This series is not just aimed at gamers, however. It will cover numerous aspects of ActionScript coding and the Flash class libraries.

You can download the code archive to accompany this series HERE.

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Visual Studio Magazine Review of Amethyst and WebORB

by Huw Collingbourne
Just published
Wednesday 2 February 2011.

"Well-integrated environment from SapphireSteel lets .NET developers create Flex applications for the Flash platform," says Peter Vogel.

Visual Studio Magazine has just published a review of Amethyst, including its optional integration with Midnight Coders’ WebORB for Flex/.NET development.

"Amethyst delivers all of the features that I’d expect to find in a Visual Studio environment: IntelliSense, runtime debugging, refactoring, templates, Solution Explorer integration and more. Second, there’s the integration with the Midnight Coder WebOrb runtime environment that allows you to debug your Flex application from within Visual Studio. Again, I found everything that I expected in a Visual Studio debugging environment."

Read the full review:

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Conditional Compilation for Flash or Flex in Visual Studio

by Huw Collingbourne
Using named builds wuith Amethyst
Thursday 20 January 2011.

Amethyst makes it easy to manage conditional compilations and switch from one conditional build to another for Flex or Flash applications.This video explains how:

Remember that we have lots more Amethyst tutorials HERE.

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Amethyst 1.3 - First Look (locales)

by Huw Collingbourne
Sneak peek at new version of our Flash Platform IDE
Wednesday 5 January 2011.

We’ll soon be releasing the first public beta of a major update to the Amethyst IDE for the Adobe Flash Platform.

Amethyst 1.3 is the biggest single update since the release of Amethyst 1.0. The principal changes are:

- Better support for modules
- Better support for resources
- CSS compilation to SWFs now supported
- Flex 4 Locale bundles added as references
- Enhanced property pages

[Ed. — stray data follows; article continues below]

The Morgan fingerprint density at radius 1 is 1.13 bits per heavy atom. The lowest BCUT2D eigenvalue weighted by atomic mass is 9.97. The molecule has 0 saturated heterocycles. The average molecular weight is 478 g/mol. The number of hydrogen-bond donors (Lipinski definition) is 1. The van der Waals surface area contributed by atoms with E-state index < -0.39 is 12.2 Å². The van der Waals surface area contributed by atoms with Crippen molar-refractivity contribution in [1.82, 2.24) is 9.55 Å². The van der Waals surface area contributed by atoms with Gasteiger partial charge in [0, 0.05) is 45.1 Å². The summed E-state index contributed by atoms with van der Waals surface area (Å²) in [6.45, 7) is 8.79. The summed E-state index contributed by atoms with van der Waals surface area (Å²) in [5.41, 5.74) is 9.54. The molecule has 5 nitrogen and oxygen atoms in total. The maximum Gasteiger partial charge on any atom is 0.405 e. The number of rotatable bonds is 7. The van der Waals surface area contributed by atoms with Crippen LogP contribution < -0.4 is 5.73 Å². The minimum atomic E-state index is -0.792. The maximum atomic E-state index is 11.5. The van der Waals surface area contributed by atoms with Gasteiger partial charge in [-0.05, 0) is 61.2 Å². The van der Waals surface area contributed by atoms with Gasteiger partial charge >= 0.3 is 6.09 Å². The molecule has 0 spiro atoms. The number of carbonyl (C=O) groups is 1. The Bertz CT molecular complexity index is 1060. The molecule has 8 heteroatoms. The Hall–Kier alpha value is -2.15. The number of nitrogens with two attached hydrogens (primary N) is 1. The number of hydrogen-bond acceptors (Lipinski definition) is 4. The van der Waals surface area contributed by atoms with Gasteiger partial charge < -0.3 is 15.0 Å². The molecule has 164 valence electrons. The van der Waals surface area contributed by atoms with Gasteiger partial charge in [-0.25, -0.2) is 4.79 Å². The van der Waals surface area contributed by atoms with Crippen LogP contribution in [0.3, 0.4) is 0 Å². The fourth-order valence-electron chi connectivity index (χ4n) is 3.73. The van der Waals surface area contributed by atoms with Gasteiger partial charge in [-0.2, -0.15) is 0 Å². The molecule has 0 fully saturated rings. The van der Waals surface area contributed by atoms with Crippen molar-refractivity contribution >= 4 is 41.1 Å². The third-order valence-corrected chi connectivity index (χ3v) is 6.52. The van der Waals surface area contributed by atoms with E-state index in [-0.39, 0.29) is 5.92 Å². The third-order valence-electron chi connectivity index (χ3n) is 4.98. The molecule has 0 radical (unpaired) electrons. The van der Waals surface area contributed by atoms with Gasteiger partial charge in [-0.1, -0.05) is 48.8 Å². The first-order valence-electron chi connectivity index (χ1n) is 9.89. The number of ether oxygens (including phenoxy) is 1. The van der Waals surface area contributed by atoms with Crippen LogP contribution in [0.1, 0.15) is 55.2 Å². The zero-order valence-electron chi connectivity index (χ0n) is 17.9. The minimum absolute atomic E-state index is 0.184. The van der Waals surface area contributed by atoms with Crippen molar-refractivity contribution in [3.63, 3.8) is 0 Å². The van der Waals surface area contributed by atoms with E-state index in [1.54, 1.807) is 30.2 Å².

- Library dependencies calculated automatically
- Runtime Shared Libraries (RSLs) now fully supported
- Project library IntelliSense now fully implemented
- Major improvements to Project Importer

We’ll have more to say about these features on the Blog shortly. Today I want to provide a first look at our support for Flex 4 locales.

Locales take the form of named directories in the Flex 4 SDK each of which contains a number of SWCs which provide regional language support - for example, to ensure that the OK, Yes and Cancel buttons on standard dialogs are displayed in an appropriate language. Up to now users have had to apply a locale by adding a compiler option. This struck us as a bit uncivilised and not really the way that you would expect Visual Studio to work. So, in Amethsyt 1.3 we have completely re-implemented locale support to integrate locales with the Solution Explorer and Property panel.

Let’s see an example. Here is some code that displays an Alert dialog with a Yes, No and Cancel button:

With no locale, the labels on those buttons will display null, which isn’t very useful. With the en_US locale they will show English labels: Yes, No, Cancel. But what if you want to distribute your programs in Italy, Japan or Germany? Well, in Amethyst 1.3, you just select the locale node in Solution Explorer (this automatically adds all the appropriate SWCS as references) and then pick a different locale in the Property panel...

The end result is that it is now trivially easy to switch between different locales. Here’s our Alert in French...

And here it is in Chinese....

The first beta of Amethyst 1.3 will be available in a few days and will be announced on the Blog. All point updates to Amethyst 1.x are free to registered users.

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How to create a better ActionScript Object

by Huw Collingbourne
Programming tips in FFD Mag
Saturday 1 January 2011.

Some of you may know that I write a regular ActionScript programming column for Flash&Flex Developer’s Magazine.

The latest issue (January, 2011) has just been published and my article this month explains an approach to subclassing the ActionScript Object class in order to create more feature-rich objects. The ActionScript Object class may contain quite a complex data structure (a hash or ‘associative array’) but it does not provide methods for manipulating that data – my subclassed ObjectPlus class does.

Flash&Flex Magazine is available as a PDF download and it’s free. In addition to my column, this month’s issue also explores the streaming capabilities of HTML 5, animation effects in Flash games and numerous other features. Go and download a copy from:

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Debug .NET and Flex in Visual Studio

by Huw Collingbourne
New video
Tuesday 21 December 2010.

One of the unique features of Amethyst is its multi-process ’Cylon’ Debugger. This not only lets you debug multiple SWFs simultaneously, it also lets you debug mixed platform (.NET/Flex) and mixed-language (e.g. C# or VB and ActionScript) applications in a single debugging session. This video shows how...

For more information on the projects shown in this video see How to add SWFs to .NET Applications and Using Flash In .NET - channels of communication.